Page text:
Now, rather than wanting to lose weight even though I was skinny, I want to lose weight because I should. I need to, really. However, the strange looks I get from people who knew me when I was smaller do not serve as motivation. Harsh words from some I’ve encountered don’t either. Trust me when I say that telling someone they shouldn’t eat this or that is not motivational. Any and all unsolicited weight loss advice is akin to throwing rocks at someone’s forehead. It only hurts more than it helps.

I’ve been able to accept my body type for the most part. I realize that if someone can only accept me because I look a specific way, then I don’t really need that person in my life. I’m so much more than a number on a scale. I’ve also come to accept that I will probably always have food guilt. It’s so embedded in my mind it’s almost indelible. I’m still self-conscious of eating around people I don’t really know, but I’ve also learned that eating is something I have to do—guilt or not. I am a human being who requires nutrition, as we all are. All I can do is try to make healthy choices and get back into a good exercise routine.

Food guilt shouldn’t even be a thing. No one should feel ashamed for eating even healthy food. Unfortunately, it is. How do we change that? I think the first line of defense is to change the images in the media. One body type is not more perfect than another. All people are beautiful in their own ways. Beauty isn’t being perfect. Rather, beauty is being perfectly you. Push the food guilt aside and celebrate a healthy, happy you. If you are beautiful inside, you are already beautiful outside, you know?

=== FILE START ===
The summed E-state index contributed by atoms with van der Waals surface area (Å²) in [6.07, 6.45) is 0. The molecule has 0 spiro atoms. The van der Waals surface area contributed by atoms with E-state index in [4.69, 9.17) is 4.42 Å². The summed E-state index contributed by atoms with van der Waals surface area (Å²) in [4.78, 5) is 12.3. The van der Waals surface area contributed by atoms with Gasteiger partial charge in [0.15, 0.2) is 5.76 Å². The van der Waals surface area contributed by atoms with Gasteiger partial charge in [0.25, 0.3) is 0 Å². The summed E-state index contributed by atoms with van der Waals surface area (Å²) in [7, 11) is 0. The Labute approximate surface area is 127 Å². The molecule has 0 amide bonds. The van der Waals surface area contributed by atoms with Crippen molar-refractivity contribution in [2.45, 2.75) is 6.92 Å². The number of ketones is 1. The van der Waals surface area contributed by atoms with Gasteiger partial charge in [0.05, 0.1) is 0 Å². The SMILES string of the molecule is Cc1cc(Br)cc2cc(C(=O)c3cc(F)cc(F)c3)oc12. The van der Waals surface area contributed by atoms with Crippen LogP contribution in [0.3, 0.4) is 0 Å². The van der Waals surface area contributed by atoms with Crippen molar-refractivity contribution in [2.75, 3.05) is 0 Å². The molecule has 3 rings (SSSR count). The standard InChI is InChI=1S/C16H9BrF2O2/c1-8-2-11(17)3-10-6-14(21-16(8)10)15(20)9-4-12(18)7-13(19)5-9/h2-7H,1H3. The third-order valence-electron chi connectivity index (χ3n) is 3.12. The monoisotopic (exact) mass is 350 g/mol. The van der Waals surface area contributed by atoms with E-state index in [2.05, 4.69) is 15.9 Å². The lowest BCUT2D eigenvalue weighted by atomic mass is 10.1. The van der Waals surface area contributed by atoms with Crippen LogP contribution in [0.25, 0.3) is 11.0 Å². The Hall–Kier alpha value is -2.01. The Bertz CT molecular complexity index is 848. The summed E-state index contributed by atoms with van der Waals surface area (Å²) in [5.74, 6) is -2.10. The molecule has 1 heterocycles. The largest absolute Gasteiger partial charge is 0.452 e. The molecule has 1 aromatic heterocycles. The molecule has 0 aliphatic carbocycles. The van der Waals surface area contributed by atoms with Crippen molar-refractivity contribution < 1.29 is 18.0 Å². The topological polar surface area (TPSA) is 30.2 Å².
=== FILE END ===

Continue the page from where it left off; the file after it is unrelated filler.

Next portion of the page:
tammie Tammie Niewedde shares her life with 24, 21, and 16 year old sons. She also has a 2 year old grandson whose energy level reminds her exactly how old she is (40, and she owns that proudly!). In her home, you will find a 120 pound fur factory named Dexter and a few cats whom have decided that she is merely their staff. The root of her love for books, writing, and animals comes from being a child whose only siblings were books and her animals. She is a full-time student, mother, coordinator of all that is chaos, and a hopeless list maker. Most of her writing is creative non-fiction that describes her real life adventures. Her acerbic, biting sense of humor may capture your heart, or it may induce rage. Nonetheless what she writes is true to life. You can often find her hanging out with the kiddos, studying, reading, writing, and making lists…of everything! You can find her on Facebook!

(Image source)

 

 

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One Comment

  1. Jane
    Posted February 3, 2014 at 7:29 pm | Permalink

    Thank you for this post. I think too many of us grew up with an unhealthy vision of our bodies and our weight. I remember “Twiggy” thin when it was in..I also remember saying “I hate you” to girls that were too skinny because I felt fat at any weight and body size. I apologize now to those same women..I am so sorry. We do what we learn from our parents. My mother had a food addiction and would hide food from us, my father and herself. It was passed down to her daughters and we all have suffered with poor body image because of that and what society thinks we should look like. I applaud the DOVE commercials that show real women of all sizes- I just wish there were more of these when I was growing up. Thank you for touching on something that has bothered me way too long.